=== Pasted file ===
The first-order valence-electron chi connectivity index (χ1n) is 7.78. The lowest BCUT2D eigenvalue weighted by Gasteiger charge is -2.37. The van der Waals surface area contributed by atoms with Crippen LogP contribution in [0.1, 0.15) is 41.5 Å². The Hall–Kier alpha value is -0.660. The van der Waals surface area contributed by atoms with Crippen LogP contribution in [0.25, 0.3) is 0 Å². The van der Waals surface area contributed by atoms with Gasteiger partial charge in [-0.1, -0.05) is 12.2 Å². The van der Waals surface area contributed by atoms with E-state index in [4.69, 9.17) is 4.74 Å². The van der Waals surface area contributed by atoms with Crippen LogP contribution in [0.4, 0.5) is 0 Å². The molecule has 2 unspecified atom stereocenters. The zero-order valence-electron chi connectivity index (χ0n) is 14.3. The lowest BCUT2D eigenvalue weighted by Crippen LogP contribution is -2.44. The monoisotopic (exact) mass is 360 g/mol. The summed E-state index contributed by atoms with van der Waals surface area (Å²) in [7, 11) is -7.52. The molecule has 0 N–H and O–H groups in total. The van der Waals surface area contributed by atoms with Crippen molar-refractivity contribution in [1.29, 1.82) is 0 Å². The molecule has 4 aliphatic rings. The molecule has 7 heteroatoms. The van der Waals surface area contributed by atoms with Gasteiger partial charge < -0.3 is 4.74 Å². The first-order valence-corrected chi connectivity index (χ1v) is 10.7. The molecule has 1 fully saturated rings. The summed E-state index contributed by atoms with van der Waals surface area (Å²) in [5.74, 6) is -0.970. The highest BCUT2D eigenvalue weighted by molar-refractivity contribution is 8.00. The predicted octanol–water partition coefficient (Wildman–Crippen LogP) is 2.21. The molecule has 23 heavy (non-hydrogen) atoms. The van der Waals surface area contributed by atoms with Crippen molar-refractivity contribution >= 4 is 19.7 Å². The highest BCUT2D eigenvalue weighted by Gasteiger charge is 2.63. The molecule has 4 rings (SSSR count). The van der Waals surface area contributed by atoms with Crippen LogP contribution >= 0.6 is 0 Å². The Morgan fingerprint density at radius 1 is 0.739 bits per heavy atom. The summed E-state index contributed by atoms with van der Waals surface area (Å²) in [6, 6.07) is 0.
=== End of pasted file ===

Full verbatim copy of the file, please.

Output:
The first-order valence-electron chi connectivity index (χ1n) is 7.78. The lowest BCUT2D eigenvalue weighted by Gasteiger charge is -2.37. The van der Waals surface area contributed by atoms with Crippen LogP contribution in [0.1, 0.15) is 41.5 Å². The Hall–Kier alpha value is -0.660. The van der Waals surface area contributed by atoms with Crippen LogP contribution in [0.25, 0.3) is 0 Å². The van der Waals surface area contributed by atoms with Gasteiger partial charge in [-0.1, -0.05) is 12.2 Å². The van der Waals surface area contributed by atoms with E-state index in [4.69, 9.17) is 4.74 Å². The van der Waals surface area contributed by atoms with Crippen LogP contribution in [0.4, 0.5) is 0 Å². The molecule has 2 unspecified atom stereocenters. The zero-order valence-electron chi connectivity index (χ0n) is 14.3. The lowest BCUT2D eigenvalue weighted by Crippen LogP contribution is -2.44. The monoisotopic (exact) mass is 360 g/mol. The summed E-state index contributed by atoms with van der Waals surface area (Å²) in [7, 11) is -7.52. The molecule has 0 N–H and O–H groups in total. The van der Waals surface area contributed by atoms with Crippen molar-refractivity contribution in [1.29, 1.82) is 0 Å². The molecule has 4 aliphatic rings. The molecule has 7 heteroatoms. The van der Waals surface area contributed by atoms with Gasteiger partial charge < -0.3 is 4.74 Å². The first-order valence-corrected chi connectivity index (χ1v) is 10.7. The molecule has 1 fully saturated rings. The summed E-state index contributed by atoms with van der Waals surface area (Å²) in [5.74, 6) is -0.970. The highest BCUT2D eigenvalue weighted by molar-refractivity contribution is 8.00. The predicted octanol–water partition coefficient (Wildman–Crippen LogP) is 2.21. The molecule has 23 heavy (non-hydrogen) atoms. The van der Waals surface area contributed by atoms with Crippen molar-refractivity contribution >= 4 is 19.7 Å². The highest BCUT2D eigenvalue weighted by Gasteiger charge is 2.63. The molecule has 4 rings (SSSR count). The van der Waals surface area contributed by atoms with Crippen LogP contribution >= 0.6 is 0 Å². The Morgan fingerprint density at radius 1 is 0.739 bits per heavy atom. The summed E-state index contributed by atoms with van der Waals surface area (Å²) in [6, 6.07) is 0.